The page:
In light of the recent wild fires in Fort McMurray, it is a good time to witness Koneline: our land beautiful, a documentary that sheds light on the lifestyle of northerners, and aims to understand rather than judge people who live in the world of oil and mining. The film is being shown in the Hot Doc’s festival on Saturday, May 7 at 3:15 p.m in the Hart House Theatre and is worth watching. As an environmentalist and western Canadian, it shook me to my core.
Koneline, directed by Canadian Nettie Wild, is a documentary about Northern B.C and the confluence of themes that interplay into the life and work of mines, the traditions of the Tahltan First Nations, and the life of the hunter. Wild shows the audience life in northern Canada, and purposefully refrains from taking a specific stance between the polarized opinions of miners and political activists.
“The north is a foreign land to many people in the south. If people can experience the land in a visceral way, it may mean they read the news in a different way,” said Wild. “There is dogmatic rhetoric flying from all sides. I thought I could bring art. I thought if I could bring a non-judgmental camera, I might be surprised and surprise the audience too. I think people are weary of being told what to think.”
Koneline films multiple perspectives of the miners who work the land, the Tahltan First Nations whose people are divided between working in the mine and protesting it, and experienced hunters who guide expeditions for tourists. Showing various peoples’ connections to the land could easily become an overwhelming experience for the viewer, but Wild uses breathtaking cinematic shots and aerial views that allow the audience to digest the various perspectives of life in the northern part of B.C before leading into the next scene.
Wild focuses on three main points of view in the film. The First Nations are a key player in Northern B.C and the audience meets Oscar Dennis, a member of the Tahltan who is trying to preserve the language and culture of his people. Some members of the Tahltan are actively fighting the development of the mines and they set up a barricade at the Red Chris mine during the course of filming to protest a tailings pond that was due to be built. Other Tahltan members work the mines so they can afford to feed their families. Hunters are also a key player in the film. It features Heidi Guntfrucht, one of the only female hunting guides in Canada, who is worried about the effect of the mines of wildlife migration in the area. The diamond miners also talk about their love of nature as a reason for working up north.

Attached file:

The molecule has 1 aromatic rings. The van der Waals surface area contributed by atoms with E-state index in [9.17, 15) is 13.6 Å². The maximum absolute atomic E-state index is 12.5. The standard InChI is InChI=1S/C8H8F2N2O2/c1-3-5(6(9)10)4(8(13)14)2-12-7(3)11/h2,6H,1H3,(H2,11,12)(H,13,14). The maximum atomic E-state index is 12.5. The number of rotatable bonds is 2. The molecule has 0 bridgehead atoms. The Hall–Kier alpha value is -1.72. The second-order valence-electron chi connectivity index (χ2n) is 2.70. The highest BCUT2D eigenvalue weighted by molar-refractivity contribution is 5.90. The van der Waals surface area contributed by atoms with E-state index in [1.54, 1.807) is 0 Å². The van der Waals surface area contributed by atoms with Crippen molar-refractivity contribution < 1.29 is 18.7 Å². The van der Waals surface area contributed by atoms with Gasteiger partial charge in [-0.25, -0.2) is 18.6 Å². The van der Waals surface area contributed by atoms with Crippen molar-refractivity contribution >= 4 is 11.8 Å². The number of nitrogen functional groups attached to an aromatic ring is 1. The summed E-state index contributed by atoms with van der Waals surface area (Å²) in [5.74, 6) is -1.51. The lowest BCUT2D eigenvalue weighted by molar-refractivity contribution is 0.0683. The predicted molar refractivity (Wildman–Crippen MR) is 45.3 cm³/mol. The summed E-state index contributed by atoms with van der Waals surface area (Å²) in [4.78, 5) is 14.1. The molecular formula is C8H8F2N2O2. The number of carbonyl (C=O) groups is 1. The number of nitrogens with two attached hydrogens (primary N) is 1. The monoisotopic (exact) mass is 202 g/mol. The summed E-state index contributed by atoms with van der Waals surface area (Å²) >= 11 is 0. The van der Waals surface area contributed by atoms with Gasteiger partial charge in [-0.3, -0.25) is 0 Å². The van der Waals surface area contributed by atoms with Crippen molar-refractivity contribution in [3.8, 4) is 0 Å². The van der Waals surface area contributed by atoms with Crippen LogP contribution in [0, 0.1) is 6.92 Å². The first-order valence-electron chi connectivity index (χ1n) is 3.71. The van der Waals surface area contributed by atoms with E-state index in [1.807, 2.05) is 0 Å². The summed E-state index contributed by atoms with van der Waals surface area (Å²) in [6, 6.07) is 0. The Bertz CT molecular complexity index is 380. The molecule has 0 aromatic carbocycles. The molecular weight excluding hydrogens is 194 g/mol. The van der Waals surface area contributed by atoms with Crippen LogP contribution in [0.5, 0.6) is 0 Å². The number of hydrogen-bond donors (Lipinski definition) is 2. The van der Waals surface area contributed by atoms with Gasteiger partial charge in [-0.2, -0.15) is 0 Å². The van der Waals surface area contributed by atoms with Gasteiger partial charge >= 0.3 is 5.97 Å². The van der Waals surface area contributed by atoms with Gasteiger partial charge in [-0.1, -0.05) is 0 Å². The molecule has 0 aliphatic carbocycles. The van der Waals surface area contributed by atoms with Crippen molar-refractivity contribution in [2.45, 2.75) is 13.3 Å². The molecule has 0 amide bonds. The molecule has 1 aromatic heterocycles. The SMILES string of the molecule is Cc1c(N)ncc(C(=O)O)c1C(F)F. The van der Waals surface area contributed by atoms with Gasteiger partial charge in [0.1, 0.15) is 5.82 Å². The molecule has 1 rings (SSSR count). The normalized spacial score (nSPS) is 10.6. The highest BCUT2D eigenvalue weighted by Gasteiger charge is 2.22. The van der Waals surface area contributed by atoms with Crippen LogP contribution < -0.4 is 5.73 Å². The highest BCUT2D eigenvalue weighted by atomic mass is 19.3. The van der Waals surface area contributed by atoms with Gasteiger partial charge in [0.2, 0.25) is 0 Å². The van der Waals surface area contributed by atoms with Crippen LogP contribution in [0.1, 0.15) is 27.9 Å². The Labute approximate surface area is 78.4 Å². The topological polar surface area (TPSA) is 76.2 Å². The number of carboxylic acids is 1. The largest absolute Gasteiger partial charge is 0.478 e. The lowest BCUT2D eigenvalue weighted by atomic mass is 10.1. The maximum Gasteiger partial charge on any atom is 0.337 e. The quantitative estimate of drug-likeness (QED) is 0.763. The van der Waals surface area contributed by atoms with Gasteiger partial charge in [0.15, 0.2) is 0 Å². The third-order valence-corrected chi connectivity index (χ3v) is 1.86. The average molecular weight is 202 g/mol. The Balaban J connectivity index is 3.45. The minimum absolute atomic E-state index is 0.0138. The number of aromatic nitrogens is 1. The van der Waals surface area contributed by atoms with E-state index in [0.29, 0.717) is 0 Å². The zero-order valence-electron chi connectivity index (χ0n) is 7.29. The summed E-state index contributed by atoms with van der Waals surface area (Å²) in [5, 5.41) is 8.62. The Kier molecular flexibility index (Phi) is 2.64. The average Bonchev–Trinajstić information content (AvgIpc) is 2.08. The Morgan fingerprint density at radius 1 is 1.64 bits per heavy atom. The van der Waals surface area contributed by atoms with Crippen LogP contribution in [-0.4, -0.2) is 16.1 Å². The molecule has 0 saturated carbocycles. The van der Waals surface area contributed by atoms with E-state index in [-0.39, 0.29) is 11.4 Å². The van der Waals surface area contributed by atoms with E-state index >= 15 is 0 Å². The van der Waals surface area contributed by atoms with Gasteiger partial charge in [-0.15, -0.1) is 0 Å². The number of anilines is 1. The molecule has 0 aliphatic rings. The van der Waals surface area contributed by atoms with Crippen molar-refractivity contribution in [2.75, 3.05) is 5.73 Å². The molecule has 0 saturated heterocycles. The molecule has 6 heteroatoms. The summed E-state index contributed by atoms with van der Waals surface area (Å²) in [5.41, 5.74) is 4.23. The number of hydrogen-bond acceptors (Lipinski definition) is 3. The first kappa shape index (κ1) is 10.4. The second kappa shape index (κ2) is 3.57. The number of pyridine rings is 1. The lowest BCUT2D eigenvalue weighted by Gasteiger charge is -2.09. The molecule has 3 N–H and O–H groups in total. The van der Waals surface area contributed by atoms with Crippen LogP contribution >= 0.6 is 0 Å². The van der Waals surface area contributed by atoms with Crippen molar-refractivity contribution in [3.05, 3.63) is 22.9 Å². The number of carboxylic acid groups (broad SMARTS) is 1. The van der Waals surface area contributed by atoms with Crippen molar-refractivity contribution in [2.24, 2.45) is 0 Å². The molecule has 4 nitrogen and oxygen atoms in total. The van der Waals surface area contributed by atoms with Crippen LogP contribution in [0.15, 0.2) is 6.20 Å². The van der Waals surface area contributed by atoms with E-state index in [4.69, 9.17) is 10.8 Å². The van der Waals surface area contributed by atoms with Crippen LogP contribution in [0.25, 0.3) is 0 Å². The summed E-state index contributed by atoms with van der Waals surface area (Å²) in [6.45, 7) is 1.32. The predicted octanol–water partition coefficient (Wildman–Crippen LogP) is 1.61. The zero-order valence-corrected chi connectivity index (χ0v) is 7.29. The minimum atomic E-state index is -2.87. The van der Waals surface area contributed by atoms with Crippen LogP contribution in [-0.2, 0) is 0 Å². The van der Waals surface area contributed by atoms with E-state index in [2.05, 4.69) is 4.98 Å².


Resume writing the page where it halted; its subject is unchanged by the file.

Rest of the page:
Wild began the project in 2012, and shot the footage for a year in 2014. During the course of her research and shooting, Wild began to see a common thread between all of her various film subjects. “I was moved,” said Wild. “We are all carrying luggage. We have onion layers and assumptions building up. All of those people have a real love of the land. There is a shared commonality.”
The name, Koneline, is a Tahltan word that has a two-fold meaning. In the Tahltan language, the pronoun “K” simultaneously means “I” and “the land” as one entity. Koneline itself means is beautiful. Therefore, the word means “I am beautiful” and “the land is beautiful” at the same time, demonstrating the deep connection this First Nations people hold to the land as a part of their individual identity.
The cinematography often shows the power lines that have been built in Northern B.C as contrasted to the vast wilderness in the array of aerial shots in Koneline. Wild attempts to show both the man-made technology and nature as essential parts of the northern landscape in her documentary. “There is a real elegance of engineering. It is an insane technological feat. All of the contradictions are there. There are these stark technological structures in the middle of pristine wilderness but they are also beautiful and surreal,” said Wild.
Koneline is a piece of cinematic art that pushes boundaries on what we perceive as compared to what we know. As an environmentalist, I can honestly say that this documentary affected me deeply by showing the value of considering all points of view rather than taking a specific stance that inadvertently narrows my judgment. The film will redefine your definition of being an environmentalist and is worth seeing at Hot Doc’s this year. With Fort McMurray in mind, refraining from judgment and being empathetic to the northern way of life may open your mind in a way you didn’t quite expect.
“We’re in a dangerous place when we have that polarized rhetoric. It is East vs. West and South vs. North. Everyone else is talking about it and the people of the north are living it. It is their jobs that are being won or lost, they are paying the premium on the horrible [packaged] food and their land that is being changed,” said Wild. “Canada is the north and we are defined by it. Let’s see what kind of assumptions we have and question them. We need to step back and say, isn’t that interesting. What does being non-judgmental look and sound like? Art can articulate that in a different way. You can feel that in your gut.”